6. Be Patient.  Raises are not approved overnight.  In many cases, depending on the company, not only does your manager need to approve, but so does the department head, HR, Accounting/Finance, and even sometimes, the CFO and CEO.  With hectic executive schedules and priorities, this may mean weeks and possible months before all signatures are collected and an appropriate effective date picked.  Do not assume anything or read into the amount of time that has passed.  Raise your hands and trust that you have done all you can to set things in motion.  Asking your boss where it stands may not do any good if the decision is out of their hands anyways.  Plus, you risk coming off as a whiny employee who wants more money, than the super successful and career oriented individual you want to be seen as.
  7. Decide what you will do if you do not receive a raise.  In some cases, you can do everything right and still not get a raise or increase.  At this point, you need to reevaluate the situation.  In most cases, while many people think money solves most problems, employees never really leave just because of money.  Employees will usually leave a manager before they will leave a company.  Ask yourself what is really bothering you and why you think this raise will solve it.  Is it your team dynamics, the corporate culture, the inefficient processes, the new strategic initiatives, or doing more with less?  Then ask yourself if the grass is really greener on the other side.  Sometimes it is, and sometimes it is not.  If you find yourself at your fifth company in a few years, pause, and realize that maybe this is an opportunity to learn how to deal with a difficult colleague, adopt a new process/technology, or be an enthusiastic change agent.  Because at the end of the day, most companies are dealing with all of these issues, and you will be a more dynamic and successful individual if you can cope with and even thrive when these issues pop up.  Set yourself up to be an essential playmaker in tough situations.  That kind of individual will be nicely rewarded anywhere.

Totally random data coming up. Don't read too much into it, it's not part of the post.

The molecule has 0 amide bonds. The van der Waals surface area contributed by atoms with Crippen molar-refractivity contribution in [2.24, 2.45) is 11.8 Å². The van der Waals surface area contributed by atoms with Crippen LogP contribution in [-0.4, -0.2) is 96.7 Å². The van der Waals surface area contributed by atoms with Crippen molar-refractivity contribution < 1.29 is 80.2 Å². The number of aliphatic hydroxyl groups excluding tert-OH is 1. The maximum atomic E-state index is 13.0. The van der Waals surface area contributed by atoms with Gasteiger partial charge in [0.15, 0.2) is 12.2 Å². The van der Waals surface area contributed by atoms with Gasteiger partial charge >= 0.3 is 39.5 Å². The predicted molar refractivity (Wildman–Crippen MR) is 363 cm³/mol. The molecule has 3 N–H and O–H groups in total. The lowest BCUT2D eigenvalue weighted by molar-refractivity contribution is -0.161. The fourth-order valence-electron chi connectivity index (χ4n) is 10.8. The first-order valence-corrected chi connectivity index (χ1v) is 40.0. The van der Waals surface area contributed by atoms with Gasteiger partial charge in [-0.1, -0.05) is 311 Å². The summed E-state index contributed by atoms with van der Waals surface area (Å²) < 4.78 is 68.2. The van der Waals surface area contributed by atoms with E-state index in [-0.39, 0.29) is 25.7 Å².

If you can employ all these tactics, you will be in a pretty good place to succeed.  When you go to ask for a raise, make sure you are being purposeful and thoughtful about your approach.  Good luck!



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2 comments:

  1. I was interested in this post because I am at this place in my job. I've been in the same job for more than 10 years and while I've had a few title changes and reclassifications, I've never actually had a promotion. So I actually put it on my list of written goals for this year. I don't know how helpful Salary.com is going to be in defining salaries because they can vary so widely and salary info is extremely confidential, at least at my company. But I do have some good facts and figures on my side - I am one of the top performers in my group. Interesting thing - I went to a seminar a while back called Women Don't Ask. One of the main reasons women get lower salaries is because they are culturally inhibited from asking for more money and don't negotiate as hard as men do. That has motivated me to be a little more bold (but just a little or you are seen as a bitch) in asking for that extra money that I definitely feel I am entitled to.

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  2. Well it sounds like you have some good facts and figures on your side, especially as one of the top performers in your group. It can definitely be hard to ask sometimes, but I think knowing that women don't ask in general and sometimes hold ourselves back is great motivation to get inspired to ask. Good luck!